I'm not a purist anything. I'm a photographer who happens to enjoy working with film and the traditional darkroom rituals. I also use a hybrid workflow, as Larry described. And I shoot a lot of digital.
The real purists, if such a breed exists, brew their own light sensitive materials and coat their own glass plates or film and paper. Film, as we know it, was to the "real photography" of the late 19th and early 20th century as digital is to film in the late 20th and early 21st century. The carte de visite replaced daguerreotypes, ambrotypes and tintypes. The cabinet card replaced the carte de visite as a format that popularized photography, and was itself replaced by Kodak's pre-loaded cameras.
It's easy to be a purist without context or history. Until we discover many of the materials we hold sacred were once considered inferior or "too easy" by an earlier generation of purists. Some digital photographers seem to think their craft would be more "pure" if only cameras offered less automation and features.
I'm reminded of an article I read recently in a magazine where the author blasted the "kids these days" for not knowing anything about light, composition, f-stop, the subtleties of making a picture... that they weren't "real photographers" with their little boxes held in front of their faces. If this line of arguing sounds familiar, it's because we hear it all the time: now that it's so easy to make a picture, nobody looks or thinks twice about it... and these were all brought up.
If you want to read this article, it's called "Photography's Worst Enemy" and was written in 1908.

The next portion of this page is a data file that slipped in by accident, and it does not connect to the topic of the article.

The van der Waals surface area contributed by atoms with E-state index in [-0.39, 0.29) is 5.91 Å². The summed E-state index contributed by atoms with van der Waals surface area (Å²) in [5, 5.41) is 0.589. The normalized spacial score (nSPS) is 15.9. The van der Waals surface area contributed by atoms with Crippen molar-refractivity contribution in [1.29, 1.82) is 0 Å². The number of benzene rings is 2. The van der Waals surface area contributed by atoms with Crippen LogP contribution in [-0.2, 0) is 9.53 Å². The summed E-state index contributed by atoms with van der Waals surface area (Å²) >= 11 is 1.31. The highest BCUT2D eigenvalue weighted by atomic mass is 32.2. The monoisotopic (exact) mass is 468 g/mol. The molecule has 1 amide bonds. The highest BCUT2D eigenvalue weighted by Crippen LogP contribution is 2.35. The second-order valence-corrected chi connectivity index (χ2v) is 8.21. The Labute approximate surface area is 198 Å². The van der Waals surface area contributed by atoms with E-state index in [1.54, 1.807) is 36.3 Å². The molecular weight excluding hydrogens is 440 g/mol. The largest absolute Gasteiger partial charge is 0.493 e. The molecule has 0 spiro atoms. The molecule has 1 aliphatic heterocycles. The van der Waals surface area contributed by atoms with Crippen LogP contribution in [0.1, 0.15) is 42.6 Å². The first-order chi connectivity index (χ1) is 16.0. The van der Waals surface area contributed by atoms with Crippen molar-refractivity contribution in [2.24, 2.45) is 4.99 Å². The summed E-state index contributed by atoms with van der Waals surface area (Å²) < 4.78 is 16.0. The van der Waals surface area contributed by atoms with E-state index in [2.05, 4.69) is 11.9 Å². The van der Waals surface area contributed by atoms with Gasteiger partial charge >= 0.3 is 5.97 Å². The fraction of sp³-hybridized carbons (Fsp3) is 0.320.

Nothing ever changes except those speaking about change.
I told myself I would never contribute to yet another film vs digital thread because it has all been hashed over so many times before that it is becoming sickening. I am only going to make a quick reply to this to make a point that has not been mentioned here. THE CAMERA. My number one reason when I use film is because I so much more enjoy using the CAMERA than a modern digital SLR. I have both a Canon 5D MkII and a old Minolta X700 35mm SLR. I will often use the Minolta instead of the Canon simply because of the pure pleasure of using the old camera. Even with my bad eyes, I can manually focus the Minolta to perfection, which I cannot begin to do with the Canon. I love having an actual dial with numbers on it for shutter speed and being able to adjust the aperture on the lens where it should be. I can put on my wide angle lens, set the hyperfocal distance at f8 and shoot without even worrying about focus. The motor drive on the camera makes the most beautiful CLACK sound between each frame. The camera is over 30 years old and performs like a new one and probably will for another 30 years, (not that I will be around). The Canon, while a nice camera that takes fantastic photos, feels in comparison like a video toy that will be lucky to make it for a decade.
So bottom line, to me it is not really a film vs digital thing per se. To me, it is a film camera vs a digital camera issue. If a manufacturer would produce a digital camera with a full frame sensor without all the silly garbage and video and such, with simple controls like on an old film SLR, .... then I would likely not use film again, .... well except for my pinhole camera!
I use the world "digi snapper" all the time because I have a D200. From the very beginning I thought it was a snapping machine. So if I am going to grab it as we leave the house I usually will say something like, "wait a second while I grab the digi snapper". However of course as time goes along the camera's snap off photos even faster with ever more features that make a poor exposure less likely.
I shoot film also but I am not a film purist or anything. Just somebody that takes pictures of family, vacations and hobby pictures.
I really didn't have any intentions of this turning into a film vs digital thread.